Distrust between Russia and the United States at Unprecedented Level
Kommersant, Igor Ivanov | ARTICLE
Former Russian Foreign Affairs Head Igor Ivanov considers the future of relations between Moscow and Washington
Kommersant September 16, 2020
In August 2020, Politicomagazine published three articles representing a range of views on how the United States and the West in general should build relations with Russia. The first article released on August 5, 2020 and signed by over 100 renowned policymakers, diplomats, and military commanders, states that Washington’s current policy on Russia “isn’t working” and calls on leaders to rethink this policy. The article’s proposals can be summarized as follows: the United States “must deal with Russia as it is, not as we wish it to be, fully utilizing our strengths but open to diplomacy”.
A group of former US ambassadors and political analysts reacted to the article in a missive published August 11, 2020, followed by a group of renowned political figures from Poland, the Baltic States, the Czech Republic, and Slovakia on August 31, 2020. The main message of these two responses is that the time has not yet come to review Russia policy.
I am well acquainted with many of the people who signed these three statements. I worked quite closely with some of them when I served as foreign minister, some of them I met in the course of negotiations, and I am still in close contact with some of them in a variety of unofficial international projects. Since the majority of the people involved in this emerging discussion are professionals with extensive experience and public figures whose position regarding Russia is well known, the list of signers of each article hardly came as a surprise to anyone.
While I do not think we need to examine in detail the arguments set forth by the parties, based on my experience in Russian-American relations, I would like to express some personal considerations on this matter.
The first point is about the possibility or advisability of a “new reload” in relations between Washington and Moscow.
One gets an impression that the authors of these statements see the “old reload” initiated by Barak Obama’s administration as a sort of bonus or an advance provided by the United States in expectation of good behavior on Russia’s part.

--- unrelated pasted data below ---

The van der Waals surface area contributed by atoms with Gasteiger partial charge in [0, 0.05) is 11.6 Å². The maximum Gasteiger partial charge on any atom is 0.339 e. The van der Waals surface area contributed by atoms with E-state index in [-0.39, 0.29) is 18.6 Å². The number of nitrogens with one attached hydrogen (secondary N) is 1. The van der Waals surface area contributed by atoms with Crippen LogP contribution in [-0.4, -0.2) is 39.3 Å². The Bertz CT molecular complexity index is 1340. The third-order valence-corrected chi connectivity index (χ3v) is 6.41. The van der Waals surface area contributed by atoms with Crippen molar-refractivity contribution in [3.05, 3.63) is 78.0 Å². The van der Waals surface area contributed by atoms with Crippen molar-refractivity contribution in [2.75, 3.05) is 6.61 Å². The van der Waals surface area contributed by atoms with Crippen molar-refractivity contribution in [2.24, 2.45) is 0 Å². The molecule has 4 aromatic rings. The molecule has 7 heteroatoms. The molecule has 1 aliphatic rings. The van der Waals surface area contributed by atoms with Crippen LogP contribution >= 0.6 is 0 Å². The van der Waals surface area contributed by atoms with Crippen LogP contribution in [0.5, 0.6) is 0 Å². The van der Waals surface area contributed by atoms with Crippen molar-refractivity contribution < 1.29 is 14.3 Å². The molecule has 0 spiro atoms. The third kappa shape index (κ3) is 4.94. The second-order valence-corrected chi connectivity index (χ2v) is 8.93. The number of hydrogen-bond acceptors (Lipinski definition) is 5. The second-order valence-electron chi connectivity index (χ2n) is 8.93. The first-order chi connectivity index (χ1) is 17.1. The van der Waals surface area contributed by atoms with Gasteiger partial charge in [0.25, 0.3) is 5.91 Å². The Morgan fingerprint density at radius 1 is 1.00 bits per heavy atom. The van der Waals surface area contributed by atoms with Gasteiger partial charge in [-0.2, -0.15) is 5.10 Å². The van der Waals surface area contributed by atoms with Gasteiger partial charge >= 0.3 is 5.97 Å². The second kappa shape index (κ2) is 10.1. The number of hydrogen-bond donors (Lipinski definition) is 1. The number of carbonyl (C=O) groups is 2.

They dispute whether or not Russia has lived up to these expectations, whether or not it deserves a new bonus. I personally cannot recall any case when the United States (under the Obama administration or any other administration) gave Russia any “bonuses” or “advances,” made unilateral concessions or did anything at all that did not further American interests.
The “reload” policy, in my opinion, was aligned with the long-term interests of both countries, especially in the security sphere. Only an extremely biased observer could have asserted that the New START was a unilateral concession by Washington to Moscow. It is equally hard to interpret the NATO Lisbon Summit Declaration on forming a strategic partnership with Russia as a unilateral concession. In both cases, the interests of both parties were taken into account, as well as the interests of international security in general.
Russia and the United States remain the leading nuclear powers with the largest strategic weapon capacity. Over the decades, mutual deterrence has existed between Moscow and Washington. However, an unbiased analysis of challenges and threats to Russian and US security shows that the real – not farfetched – threats our countries face do not originate with the opposite party, but with processes and trends located outside of our bilateral relations. We cannot accurately forecast possible and desirable prospects for relations between our two countries without an analysis of the general context of the international system.